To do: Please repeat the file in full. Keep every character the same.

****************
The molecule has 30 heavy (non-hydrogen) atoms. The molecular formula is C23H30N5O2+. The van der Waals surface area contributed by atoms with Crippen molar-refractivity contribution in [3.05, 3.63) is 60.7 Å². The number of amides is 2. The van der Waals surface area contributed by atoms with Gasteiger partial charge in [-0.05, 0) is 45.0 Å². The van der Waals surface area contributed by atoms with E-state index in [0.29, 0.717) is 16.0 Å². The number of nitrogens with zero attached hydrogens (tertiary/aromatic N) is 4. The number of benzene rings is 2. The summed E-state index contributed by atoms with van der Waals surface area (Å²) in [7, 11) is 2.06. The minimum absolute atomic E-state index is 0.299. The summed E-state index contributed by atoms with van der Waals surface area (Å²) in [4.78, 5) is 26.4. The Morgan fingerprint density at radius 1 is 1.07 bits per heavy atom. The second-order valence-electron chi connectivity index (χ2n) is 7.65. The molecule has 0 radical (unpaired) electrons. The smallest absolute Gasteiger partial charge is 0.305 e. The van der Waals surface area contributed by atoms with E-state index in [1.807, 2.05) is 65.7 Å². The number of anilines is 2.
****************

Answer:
The molecule has 30 heavy (non-hydrogen) atoms. The molecular formula is C23H30N5O2+. The van der Waals surface area contributed by atoms with Crippen molar-refractivity contribution in [3.05, 3.63) is 60.7 Å². The number of amides is 2. The van der Waals surface area contributed by atoms with Gasteiger partial charge in [-0.05, 0) is 45.0 Å². The van der Waals surface area contributed by atoms with E-state index in [0.29, 0.717) is 16.0 Å². The number of nitrogens with zero attached hydrogens (tertiary/aromatic N) is 4. The number of benzene rings is 2. The summed E-state index contributed by atoms with van der Waals surface area (Å²) in [7, 11) is 2.06. The minimum absolute atomic E-state index is 0.299. The summed E-state index contributed by atoms with van der Waals surface area (Å²) in [4.78, 5) is 26.4. The Morgan fingerprint density at radius 1 is 1.07 bits per heavy atom. The second-order valence-electron chi connectivity index (χ2n) is 7.65. The molecule has 0 radical (unpaired) electrons. The smallest absolute Gasteiger partial charge is 0.305 e. The van der Waals surface area contributed by atoms with E-state index in [1.807, 2.05) is 65.7 Å². The number of anilines is 2.